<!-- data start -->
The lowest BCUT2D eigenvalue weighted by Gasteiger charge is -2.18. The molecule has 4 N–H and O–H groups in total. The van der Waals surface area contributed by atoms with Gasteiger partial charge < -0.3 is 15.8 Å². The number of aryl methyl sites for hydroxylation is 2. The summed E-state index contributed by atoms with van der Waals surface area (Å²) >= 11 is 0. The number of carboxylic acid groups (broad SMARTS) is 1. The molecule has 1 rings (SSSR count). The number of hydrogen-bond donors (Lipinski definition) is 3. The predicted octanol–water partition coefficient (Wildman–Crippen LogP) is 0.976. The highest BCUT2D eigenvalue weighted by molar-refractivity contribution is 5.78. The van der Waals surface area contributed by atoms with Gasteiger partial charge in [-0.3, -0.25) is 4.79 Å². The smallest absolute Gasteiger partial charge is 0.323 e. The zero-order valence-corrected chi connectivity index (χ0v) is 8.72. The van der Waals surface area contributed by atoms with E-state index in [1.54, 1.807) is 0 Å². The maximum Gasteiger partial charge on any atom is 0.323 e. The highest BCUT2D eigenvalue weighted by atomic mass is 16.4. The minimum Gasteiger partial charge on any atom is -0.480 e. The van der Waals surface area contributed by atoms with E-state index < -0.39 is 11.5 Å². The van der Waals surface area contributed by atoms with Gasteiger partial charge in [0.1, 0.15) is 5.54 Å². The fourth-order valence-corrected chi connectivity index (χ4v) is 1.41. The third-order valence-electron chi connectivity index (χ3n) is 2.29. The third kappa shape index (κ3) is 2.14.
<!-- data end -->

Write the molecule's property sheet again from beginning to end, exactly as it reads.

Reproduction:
The lowest BCUT2D eigenvalue weighted by Gasteiger charge is -2.18. The molecule has 4 N–H and O–H groups in total. The van der Waals surface area contributed by atoms with Gasteiger partial charge < -0.3 is 15.8 Å². The number of aryl methyl sites for hydroxylation is 2. The summed E-state index contributed by atoms with van der Waals surface area (Å²) >= 11 is 0. The number of carboxylic acid groups (broad SMARTS) is 1. The molecule has 1 rings (SSSR count). The number of hydrogen-bond donors (Lipinski definition) is 3. The predicted octanol–water partition coefficient (Wildman–Crippen LogP) is 0.976. The highest BCUT2D eigenvalue weighted by molar-refractivity contribution is 5.78. The van der Waals surface area contributed by atoms with Gasteiger partial charge in [-0.3, -0.25) is 4.79 Å². The smallest absolute Gasteiger partial charge is 0.323 e. The zero-order valence-corrected chi connectivity index (χ0v) is 8.72. The van der Waals surface area contributed by atoms with E-state index in [1.54, 1.807) is 0 Å². The maximum Gasteiger partial charge on any atom is 0.323 e. The highest BCUT2D eigenvalue weighted by atomic mass is 16.4. The minimum Gasteiger partial charge on any atom is -0.480 e. The van der Waals surface area contributed by atoms with E-state index < -0.39 is 11.5 Å². The van der Waals surface area contributed by atoms with Gasteiger partial charge in [0.1, 0.15) is 5.54 Å². The fourth-order valence-corrected chi connectivity index (χ4v) is 1.41. The third-order valence-electron chi connectivity index (χ3n) is 2.29. The third kappa shape index (κ3) is 2.14.